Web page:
NAWIC’s Women in Construction Week celebrates women’s achievements across the construction industry. At the local level, Milwaukee’s contractors and trades are partnering to host career fairs and networking events and share resources and mentorship opportunities.

Sisterhood is a crucial aspect of retention in this industry and as the saying goes, empowered women empower women. Milwaukee-based women’s group, EmpowHER, supports a changing construction industry by helping women to navigate their role on the job site, their path to leadership and the transition that will take place in the industry as more women continue to fill ‘seats at the table’. In early 2019 the group had its first meeting under the leadership of several tradeswomen and construction professionals. Since then, the organization has quickly grown to include Southcentral and Northeastern chapters.

If you’re interested in moving forward with a career in construction, inquire with our form, or join EmpowHER’s Facebook Group, and get connected with women construction professionals.

This week also promotes representation in the field, so that career seekers can see tradeswomen in action. Hear from local women in construction as they share their experiences and advice for those interested in a career in construction.

Advice from Women in Construction

Kilah Engelke  |  OPCMIA Local 599 Area 558 Business Agent

Describe your current role/what kinds of things you do in a day: My role includes connecting our members to contractors and contractors to members, enforcing our local’s jurisdiction and contract, negotiating contracts, ensuring a safe and productive workplace and workforce, organizing (finding new members) and understanding the work and the membership to the point where I can perform all of my duties successfully.

Where do you see yourself in your career in the future? In the future, I’d like to continue to grow in my role as a leader in my local area and as a part of empowHER.  I’d like to be a part of impacting an increase in the number of women in the industry, and especially in the OPCMIA.

Which union are you in and what is the best part of being in a union? OPCMIA Local 599, The best aspect of being a part of the Union is having consistent representation and benefits no matter where I work, meaning at whatever contractor or wherever in the country I go.

Why did you choose a career in construction? I was put on a crew to pay for school. I never thought this would turn into a career. The more I got into it and learned about my craft, the more I loved it and wanted to continue and grow within the industry.

What is your favorite aspect of your career? The pride I feel for the work that I’ve done is huge. The camaraderie is also an incredible benefit – some of the people I know from work are my best friends and they will always be so important to me in my life.

What is your most memorable moment working in construction? Winning my election for Business Agent is probably my best memory and greatest accomplishment so far, as I won a landslide election based on my members having respect and appreciation for me.  It was the best feeling ever.

What has been your favorite project that you’ve worked on? Mitchell International Airport runways. To this day, I still get to take off and land on the runway I built.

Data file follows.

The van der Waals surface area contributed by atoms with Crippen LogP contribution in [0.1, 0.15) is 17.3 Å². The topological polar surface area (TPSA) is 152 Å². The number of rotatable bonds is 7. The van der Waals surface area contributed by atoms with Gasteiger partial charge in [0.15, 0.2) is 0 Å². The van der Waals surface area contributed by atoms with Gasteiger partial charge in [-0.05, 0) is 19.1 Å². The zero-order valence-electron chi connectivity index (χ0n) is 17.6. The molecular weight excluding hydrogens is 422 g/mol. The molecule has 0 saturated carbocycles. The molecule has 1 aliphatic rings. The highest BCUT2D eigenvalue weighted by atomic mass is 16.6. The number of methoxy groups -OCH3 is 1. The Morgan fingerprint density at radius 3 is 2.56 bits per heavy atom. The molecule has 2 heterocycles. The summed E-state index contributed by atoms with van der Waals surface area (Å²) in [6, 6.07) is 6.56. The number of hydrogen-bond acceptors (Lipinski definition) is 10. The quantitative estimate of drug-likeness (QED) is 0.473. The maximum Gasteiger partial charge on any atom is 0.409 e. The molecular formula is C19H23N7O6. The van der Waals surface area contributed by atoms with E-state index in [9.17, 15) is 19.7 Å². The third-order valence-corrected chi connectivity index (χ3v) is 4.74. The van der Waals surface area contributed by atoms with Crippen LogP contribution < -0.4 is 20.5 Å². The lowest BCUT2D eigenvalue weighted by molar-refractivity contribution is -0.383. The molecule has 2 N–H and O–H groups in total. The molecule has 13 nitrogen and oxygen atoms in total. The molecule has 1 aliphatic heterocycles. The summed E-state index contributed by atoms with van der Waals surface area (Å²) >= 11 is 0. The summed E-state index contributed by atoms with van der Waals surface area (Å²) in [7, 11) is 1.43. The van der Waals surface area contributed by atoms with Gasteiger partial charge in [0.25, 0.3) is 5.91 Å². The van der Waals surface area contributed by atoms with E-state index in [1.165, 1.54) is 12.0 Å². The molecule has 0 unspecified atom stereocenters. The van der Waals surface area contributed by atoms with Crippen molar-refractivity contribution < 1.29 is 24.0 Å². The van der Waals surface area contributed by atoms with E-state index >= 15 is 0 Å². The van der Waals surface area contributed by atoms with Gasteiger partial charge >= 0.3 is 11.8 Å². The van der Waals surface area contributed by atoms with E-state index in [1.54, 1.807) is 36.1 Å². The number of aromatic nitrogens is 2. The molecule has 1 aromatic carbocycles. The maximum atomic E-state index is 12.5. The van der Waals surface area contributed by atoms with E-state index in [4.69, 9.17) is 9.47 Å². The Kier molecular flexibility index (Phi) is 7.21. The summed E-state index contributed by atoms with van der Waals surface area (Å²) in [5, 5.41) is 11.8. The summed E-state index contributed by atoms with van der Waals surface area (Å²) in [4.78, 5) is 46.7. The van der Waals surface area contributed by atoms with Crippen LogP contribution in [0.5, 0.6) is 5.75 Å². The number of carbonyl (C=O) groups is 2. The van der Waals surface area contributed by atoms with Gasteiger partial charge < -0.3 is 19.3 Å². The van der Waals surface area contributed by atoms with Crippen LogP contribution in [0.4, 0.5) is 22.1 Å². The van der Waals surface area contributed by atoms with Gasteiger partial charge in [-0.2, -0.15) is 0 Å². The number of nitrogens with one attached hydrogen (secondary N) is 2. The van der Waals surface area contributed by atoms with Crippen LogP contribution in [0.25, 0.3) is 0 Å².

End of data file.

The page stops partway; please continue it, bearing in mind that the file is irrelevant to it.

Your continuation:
What is the biggest challenge of being a woman working in construction? I would say the biggest challenges are in your mind. Some women (and men) think that they’re underqualified or out of place, when in fact that’s not true at all.

What advice would you give to a woman starting her apprenticeship? Keep your body in good shape, focus on becoming a quality craftsperson, find a mentor, learn little bits from anyone that you can and appreciate what you’re learning by being diligent about correcting things you can correct and by contributing what you can when you can – even if that means taking note of what not to do.  Don’t say no to trying new things and learning new things.  Don’t be afraid to step outside of your comfort zone because the best things come from outside of your comfort zones and growth happens outside of your comfort zone!

What else should someone to know about this career path? Be a friend to other women in the industry with whom you cross paths. They can turn out to be your best allies and some of the most powerful connections you will develop.

Michele Robinson  |  Journeyman Wireman & Apprenticeship Training Instructor

Describe your current role/what kinds of things you do in a day: Currently, I am working on the fire alarm system at Ascent which is the tallest timber structure in North America. On a daily basis, I have a cart with my tools and material and work from apartment to apartment until the floor is complete. I am also an apprenticeship instructor, therefore each semester for one to two nights a week I instruct the upcoming apprentices.

Where do you see yourself in your career in the future? I see myself retiring out of the field. I enjoy the work and still feel challenged. Outside of work, I truly enjoy reaching out to young women and hope to continue to have an active role in recruiting and retaining women to the trades.

Which union are you in and what is the best part of being in a union? I belong to IBEW 494. Our union is incredibly supportive of its membership and is active in the community.

Why did you choose a career in construction? I wanted to build, not be at a desk, and mostly I thought it would be fun.

What is your favorite aspect of your career? Whenever I drive around the city, I take credit for the buildings I helped build or the rooftops I have pictures from. The level of ownership, belonging, and pride I have from working in the city and having a literal hand in the skyline is second to none.

What is your most memorable moment working in construction? There are tons of stories in construction! Workers can stand around after work in their cars and talk shop and compare stories for hours. The moment that stays with me the most is when 5 or 6 of us had to flip a large light over the side of a building at 5am. I worked for a smaller company so you would rarely have so many journeymen together at one time, but the light was very long and it needed to be carefully flipped. The team work required and the fun surrounding the seriousness is exactly why I enjoy what I do.

What has been your favorite project that you’ve worked on? I had the privilege to work on three Milwaukee Public Library remodels. My favorite job as a teen was a circulation aid at the downtown branch. The North Ave library was the first and it felt like a full circle experience for me. 

What is the biggest challenge of being a woman working in construction? No one likes porta-potties and in the beginning, I found it very difficult.